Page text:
Unsurprisingly, the Opinion of the EU Court (just before Christmas – my post here) that the proposed accession of the EU to the ECHR on current terms would be unlawful has not gone down well in Strasbourg.
An excellent post today by Tobias Lock on the Verfassungblog tells the story here, but these are the highlights. In short, the President of the Strasbourg Court, Dean Spielmann, added some text to his review of 2014, in a speech given yesterday, 29 January – here.
Lots of interesting stuff on the 2014 ECtHR case law (and case load), but his withering bit on the CJEU’s Opinion is worth quoting.
Bearing in mind that negotiations on European Union accession have been under way for more than thirty years, that accession is an obligation under the Lisbon Treaty and that all the member States along with the European institutions had already stated that they considered the draft agreement compatible with the Treaties on European Union and the Functioning of the European Union, the CJEU’s unfavourable opinion is a great disappointment.
In short, the CJEU is out of line with the views of the member states, and not least with the obligation in Article 6 of the Lisbon Treaty that the EU “shall” accede to the ECHR.
But Spielmann did not leave it at that, as we shall see.
Let us not forget, however, that the principal victims will be those citizens whom this opinion (no. 2/13) deprives of the right to have acts of the European Union subjected to the same external scrutiny as regards respect for human rights as that which applies to each member State. More than ever, therefore, the onus will be on the Strasbourg Court to do what it can in cases before it to protect citizens from the negative effects of this situation.
As Lock points out in his post, there have hitherto been good relations between the top European courts. The case law, such as Bosphorus, assumes that EU protection of human rights would be equivalent or comparable to that required by the Convention. If so, the presumption will be that a State has not departed from the requirements of the Convention when it does no more than implement legal obligations flowing from its membership of the EU. But such a presumption can be rebutted if, in the circumstances, it is considered that the protection of Convention rights was “manifestly deficient”. In such cases, the interest of international cooperation would be outweighed by the Convention’s role as a “constitutional instrument of European public order” in the field of human rights.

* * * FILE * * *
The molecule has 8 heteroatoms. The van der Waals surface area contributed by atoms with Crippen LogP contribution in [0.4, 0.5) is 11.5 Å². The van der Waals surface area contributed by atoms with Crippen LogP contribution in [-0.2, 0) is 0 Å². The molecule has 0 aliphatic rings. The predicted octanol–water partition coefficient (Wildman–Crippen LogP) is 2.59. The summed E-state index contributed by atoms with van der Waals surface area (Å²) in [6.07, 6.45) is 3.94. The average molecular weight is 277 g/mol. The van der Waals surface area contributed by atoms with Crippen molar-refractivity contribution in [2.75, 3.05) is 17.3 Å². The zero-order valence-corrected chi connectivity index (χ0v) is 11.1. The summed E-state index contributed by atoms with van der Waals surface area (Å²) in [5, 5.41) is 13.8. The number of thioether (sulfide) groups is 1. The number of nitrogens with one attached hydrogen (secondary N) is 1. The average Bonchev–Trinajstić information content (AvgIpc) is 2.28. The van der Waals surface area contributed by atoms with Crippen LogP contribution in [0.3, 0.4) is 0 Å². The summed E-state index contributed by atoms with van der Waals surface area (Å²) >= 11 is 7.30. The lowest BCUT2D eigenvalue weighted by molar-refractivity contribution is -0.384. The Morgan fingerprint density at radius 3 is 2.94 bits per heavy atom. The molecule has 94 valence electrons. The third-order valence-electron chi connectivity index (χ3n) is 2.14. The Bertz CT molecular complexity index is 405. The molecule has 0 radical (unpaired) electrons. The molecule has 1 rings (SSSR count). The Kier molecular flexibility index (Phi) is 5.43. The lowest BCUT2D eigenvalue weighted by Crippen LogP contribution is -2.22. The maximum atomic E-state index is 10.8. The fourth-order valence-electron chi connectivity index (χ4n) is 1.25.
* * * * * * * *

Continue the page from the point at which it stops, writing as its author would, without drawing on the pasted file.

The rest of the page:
It may be thought unlikely that the Strasbourg Court retreats from the Bosphorus decision, not least because the EU is now expressly tied into the Charter and the fundamental rights set out in it which mirror those set out in the ECHR. But, Lock speculates, there may occur
a tightening of the conditions for the application of the presumption so that more cases would be reviewable by Strasbourg.
So Strasbourg would look rather more carefully at cases before it with Euro issues. The gloves may not be completely removed by Strasbourg, but the current deference of Strasbourg towards Luxembourg may just be a teeny bit reduced.
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